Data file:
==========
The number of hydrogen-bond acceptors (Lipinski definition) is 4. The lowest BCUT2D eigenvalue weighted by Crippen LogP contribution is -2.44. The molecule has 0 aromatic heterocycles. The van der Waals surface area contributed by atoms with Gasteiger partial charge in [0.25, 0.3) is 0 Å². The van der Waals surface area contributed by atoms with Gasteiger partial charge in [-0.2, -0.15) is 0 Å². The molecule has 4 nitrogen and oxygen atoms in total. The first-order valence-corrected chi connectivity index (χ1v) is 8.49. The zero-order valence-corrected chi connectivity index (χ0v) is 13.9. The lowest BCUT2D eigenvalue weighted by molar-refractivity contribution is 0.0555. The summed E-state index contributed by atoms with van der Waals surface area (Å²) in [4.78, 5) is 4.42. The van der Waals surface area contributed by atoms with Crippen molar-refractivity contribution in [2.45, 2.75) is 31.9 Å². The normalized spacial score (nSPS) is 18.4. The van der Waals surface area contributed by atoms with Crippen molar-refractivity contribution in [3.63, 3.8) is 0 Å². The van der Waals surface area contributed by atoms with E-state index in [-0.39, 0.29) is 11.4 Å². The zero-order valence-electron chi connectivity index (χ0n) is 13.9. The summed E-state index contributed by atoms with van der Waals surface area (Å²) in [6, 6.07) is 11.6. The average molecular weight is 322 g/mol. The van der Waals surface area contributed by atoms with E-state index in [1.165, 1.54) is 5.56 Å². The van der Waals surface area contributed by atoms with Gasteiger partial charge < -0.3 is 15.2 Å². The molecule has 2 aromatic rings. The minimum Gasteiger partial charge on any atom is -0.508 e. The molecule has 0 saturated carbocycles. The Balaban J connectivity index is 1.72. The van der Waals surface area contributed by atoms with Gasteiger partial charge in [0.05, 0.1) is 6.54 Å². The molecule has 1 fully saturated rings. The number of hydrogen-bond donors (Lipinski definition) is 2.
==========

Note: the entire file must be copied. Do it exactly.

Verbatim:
The number of hydrogen-bond acceptors (Lipinski definition) is 4. The lowest BCUT2D eigenvalue weighted by Crippen LogP contribution is -2.44. The molecule has 0 aromatic heterocycles. The van der Waals surface area contributed by atoms with Gasteiger partial charge in [0.25, 0.3) is 0 Å². The van der Waals surface area contributed by atoms with Gasteiger partial charge in [-0.2, -0.15) is 0 Å². The molecule has 4 nitrogen and oxygen atoms in total. The first-order valence-corrected chi connectivity index (χ1v) is 8.49. The zero-order valence-corrected chi connectivity index (χ0v) is 13.9. The lowest BCUT2D eigenvalue weighted by molar-refractivity contribution is 0.0555. The summed E-state index contributed by atoms with van der Waals surface area (Å²) in [4.78, 5) is 4.42. The van der Waals surface area contributed by atoms with Crippen molar-refractivity contribution in [2.45, 2.75) is 31.9 Å². The normalized spacial score (nSPS) is 18.4. The van der Waals surface area contributed by atoms with Crippen molar-refractivity contribution in [3.63, 3.8) is 0 Å². The van der Waals surface area contributed by atoms with E-state index in [-0.39, 0.29) is 11.4 Å². The zero-order valence-electron chi connectivity index (χ0n) is 13.9. The summed E-state index contributed by atoms with van der Waals surface area (Å²) in [6, 6.07) is 11.6. The average molecular weight is 322 g/mol. The van der Waals surface area contributed by atoms with E-state index in [1.165, 1.54) is 5.56 Å². The van der Waals surface area contributed by atoms with Gasteiger partial charge < -0.3 is 15.2 Å². The molecule has 2 aromatic rings. The minimum Gasteiger partial charge on any atom is -0.508 e. The molecule has 0 saturated carbocycles. The Balaban J connectivity index is 1.72. The van der Waals surface area contributed by atoms with Gasteiger partial charge in [0.05, 0.1) is 6.54 Å². The molecule has 1 fully saturated rings. The number of hydrogen-bond donors (Lipinski definition) is 2.